Host regularly scheduled video conference calls with your student leadership team. However, instead of having every meeting on Zoom, mix it up and try a few different platforms and calling applications. Start every meeting with a conversation about what everyone likes and dislikes about each platform. Mess around with the controls and make it fun. You’ll have a few “fender benders” and a lot of experience in handling them as a team.


Use social media to do a few live streams by yourself and about yourself. You can post an Instagram live video of your favorite spot on your daily walk, do a Facebook live update from your desk on student affairs and campus activities, or an early morning conversation with your cat on Snapchat Stories. Even the most introverted can utilize private groups and restricted friend lists to keep their audiences exclusive and contained. Going through this exercise not only helps you get even more comfortable with live video, it will help you appreciate the value of virtual engagement and experiences even more.


I’m giving you permission to geek out a little bit. The great thing about all the gadgets and tools out there for virtual is it doesn’t cost as much as owning a car. For less than $40 you can get yourself a better webcam, headphones, or lights. Whatever it may be, set yourself a budget and do some online shopping. Not only are you (and the people with whom you communicate) going to start to notice a difference in the quality of your personal video calls, you’re going to learn a lot about the technology just by reading different reviews.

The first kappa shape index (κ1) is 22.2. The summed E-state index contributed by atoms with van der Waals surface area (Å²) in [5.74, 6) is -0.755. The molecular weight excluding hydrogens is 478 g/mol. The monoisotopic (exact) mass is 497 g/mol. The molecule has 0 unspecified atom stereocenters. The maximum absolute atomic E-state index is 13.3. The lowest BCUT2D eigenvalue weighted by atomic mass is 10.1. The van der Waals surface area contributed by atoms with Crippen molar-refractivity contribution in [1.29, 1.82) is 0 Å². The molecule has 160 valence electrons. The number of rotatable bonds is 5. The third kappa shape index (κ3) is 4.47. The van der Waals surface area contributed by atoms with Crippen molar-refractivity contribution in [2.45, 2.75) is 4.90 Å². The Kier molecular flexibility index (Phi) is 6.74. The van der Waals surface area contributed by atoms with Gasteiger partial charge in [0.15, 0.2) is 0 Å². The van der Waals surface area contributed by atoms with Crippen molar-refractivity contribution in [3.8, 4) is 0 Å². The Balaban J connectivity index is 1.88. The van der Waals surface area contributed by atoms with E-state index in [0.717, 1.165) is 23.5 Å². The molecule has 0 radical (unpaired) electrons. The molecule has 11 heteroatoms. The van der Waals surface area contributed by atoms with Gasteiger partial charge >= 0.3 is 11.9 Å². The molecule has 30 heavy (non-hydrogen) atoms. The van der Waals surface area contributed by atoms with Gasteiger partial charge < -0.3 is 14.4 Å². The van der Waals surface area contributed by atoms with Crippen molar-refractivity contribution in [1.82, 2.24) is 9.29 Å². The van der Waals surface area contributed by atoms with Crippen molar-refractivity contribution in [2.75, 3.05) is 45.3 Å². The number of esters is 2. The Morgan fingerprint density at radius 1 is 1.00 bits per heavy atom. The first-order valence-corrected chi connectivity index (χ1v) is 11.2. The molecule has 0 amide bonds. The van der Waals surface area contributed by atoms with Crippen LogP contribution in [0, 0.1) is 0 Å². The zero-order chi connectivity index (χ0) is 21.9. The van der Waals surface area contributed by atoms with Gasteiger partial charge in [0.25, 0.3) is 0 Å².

Produce something. It can be anything as long as you are the person behind the wheel. Whether it’s a Zoom lunch and learn, a Facebook live AMA with faculty or a campus entertainer, or a Google Meet and Greet for incoming freshmen, do something simple, fun and engaging. Program it the same way you would an in-person event. Create a schedule, build an event team with specific responsibilities, and manage your audience expectations through pre-event messaging. And when the event starts, make sure everybody knows to buckle up, because they’re in the car with a new driver.


A man once told me there are two types of motorcyclists; those who have put down their bikes and those who will. Needless to say, going virtual is not nearly as physically dangerous as getting on a motorcycle. But you are inevitably going to put your proverbial bike down. As I mentioned earlier, glitch happens. It is inevitable that something is going to go wrong and it is likely going to happen at the most inopportune time. I often told my team to expect the best but prepare for the worst. The same advice holds true to you. The more you practice, the more you do, the more you fail, the better you will be. And before you know it, you’ll be begging for the car keys just so you can go joy riding on the highway.